(FreedomBeacon.com)- Ten years ago, then-Congressman Ron Paul delivered a speech on the House floor urging the US to leave Afghanistan, arguing that if the US did not leave by the end of 2011, “we’ll be there for another decade.”
Paul argued that the Soviet Union fell in large part because it attempted to occupy Afghanistan. He said that the US cannot change Afghanistan, and even if we could, we do not have the moral or constitutional authority to do it.
Ron Paul was right.
America’s mission-creep in Afghanistan, its attempt to impose American values and a central government on a country full of disparate tribes was destined to fail. In the end, the only thing keeping Afghanistan’s US-imposed civilian government in place was the presence of US forces.
The longer we stayed, the more dependent Afghanistan became on the US presence.
In short, the United States set up a façade of Western governance in a region that could not sustain such a system without us.
This is why the Taliban had no problem sweeping across the region and overtaking the country. There was no civilian government or military apart from the US. President Biden’s repeated assurances that the Afghan government and its military forces were up to the task of stopping the Taliban were based on pure fantasy.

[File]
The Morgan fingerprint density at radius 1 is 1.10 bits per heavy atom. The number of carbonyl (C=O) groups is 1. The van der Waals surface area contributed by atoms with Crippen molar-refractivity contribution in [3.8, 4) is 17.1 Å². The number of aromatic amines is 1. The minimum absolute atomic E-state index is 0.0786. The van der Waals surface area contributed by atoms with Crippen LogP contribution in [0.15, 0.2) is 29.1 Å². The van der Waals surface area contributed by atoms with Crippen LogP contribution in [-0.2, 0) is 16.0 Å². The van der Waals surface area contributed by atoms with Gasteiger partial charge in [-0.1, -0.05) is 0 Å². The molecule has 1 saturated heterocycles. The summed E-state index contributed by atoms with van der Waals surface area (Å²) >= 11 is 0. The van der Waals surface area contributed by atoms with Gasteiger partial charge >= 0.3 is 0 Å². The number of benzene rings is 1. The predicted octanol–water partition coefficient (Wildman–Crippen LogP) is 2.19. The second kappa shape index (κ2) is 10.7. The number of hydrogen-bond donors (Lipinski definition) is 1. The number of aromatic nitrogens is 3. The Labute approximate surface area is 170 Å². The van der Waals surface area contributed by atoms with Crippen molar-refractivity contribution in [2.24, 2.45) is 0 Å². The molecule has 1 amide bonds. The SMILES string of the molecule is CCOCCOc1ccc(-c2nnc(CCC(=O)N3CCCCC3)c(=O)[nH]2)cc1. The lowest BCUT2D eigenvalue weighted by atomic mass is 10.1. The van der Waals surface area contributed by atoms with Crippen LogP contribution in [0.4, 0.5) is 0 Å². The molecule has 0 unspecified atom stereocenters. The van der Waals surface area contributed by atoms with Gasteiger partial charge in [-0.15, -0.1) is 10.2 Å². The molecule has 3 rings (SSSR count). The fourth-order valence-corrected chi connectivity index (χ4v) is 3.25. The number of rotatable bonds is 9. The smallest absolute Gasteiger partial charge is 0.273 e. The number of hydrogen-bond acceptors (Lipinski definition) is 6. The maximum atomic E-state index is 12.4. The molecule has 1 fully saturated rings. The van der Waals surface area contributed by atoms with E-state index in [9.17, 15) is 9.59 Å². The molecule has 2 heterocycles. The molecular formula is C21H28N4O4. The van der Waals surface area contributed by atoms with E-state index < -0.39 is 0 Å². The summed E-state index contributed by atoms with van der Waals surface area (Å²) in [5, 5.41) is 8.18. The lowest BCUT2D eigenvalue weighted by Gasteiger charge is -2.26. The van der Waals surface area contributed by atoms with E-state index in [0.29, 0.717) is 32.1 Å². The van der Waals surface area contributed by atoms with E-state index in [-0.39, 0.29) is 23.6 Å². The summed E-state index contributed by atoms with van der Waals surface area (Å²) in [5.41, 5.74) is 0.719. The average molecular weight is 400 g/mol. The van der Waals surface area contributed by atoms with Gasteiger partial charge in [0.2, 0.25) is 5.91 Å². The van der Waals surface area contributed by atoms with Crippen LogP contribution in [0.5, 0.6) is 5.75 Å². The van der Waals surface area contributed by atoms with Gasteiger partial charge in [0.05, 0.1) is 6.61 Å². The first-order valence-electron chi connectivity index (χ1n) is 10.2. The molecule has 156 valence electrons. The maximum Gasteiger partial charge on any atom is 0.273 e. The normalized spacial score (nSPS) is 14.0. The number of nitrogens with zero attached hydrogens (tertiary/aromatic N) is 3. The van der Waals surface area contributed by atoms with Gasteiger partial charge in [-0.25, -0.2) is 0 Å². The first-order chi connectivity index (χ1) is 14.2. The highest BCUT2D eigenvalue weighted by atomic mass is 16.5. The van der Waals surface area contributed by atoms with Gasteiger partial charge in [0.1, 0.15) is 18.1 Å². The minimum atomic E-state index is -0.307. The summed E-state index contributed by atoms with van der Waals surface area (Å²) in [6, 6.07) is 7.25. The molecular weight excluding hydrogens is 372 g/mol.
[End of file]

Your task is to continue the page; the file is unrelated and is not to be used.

Ron Paul knew that a decade ago.
Joe Biden, who has been a part of the DC establishment since Richard Nixon was president, did not.
In 2019 the Washington Post published the Afghanistan Papers – eighteen years of documents that told the truth about America’s failures in Afghanistan and the lies that were told to the American people to maintain a US presence in that backward country.
The failure of Afghanistan did not begin with Joe Biden’s disastrous handling of the withdrawal. The Afghanistan Papers revealed that the failure was baked in from the beginning.
It was inevitable that the US-imposed civilian government would crumble once the US left. It was also inevitable that the Taliban would retake the country.
Biden based his decisions on a fantasy – that the fragile, unstable system America created would survive once America was no longer there to prop it up.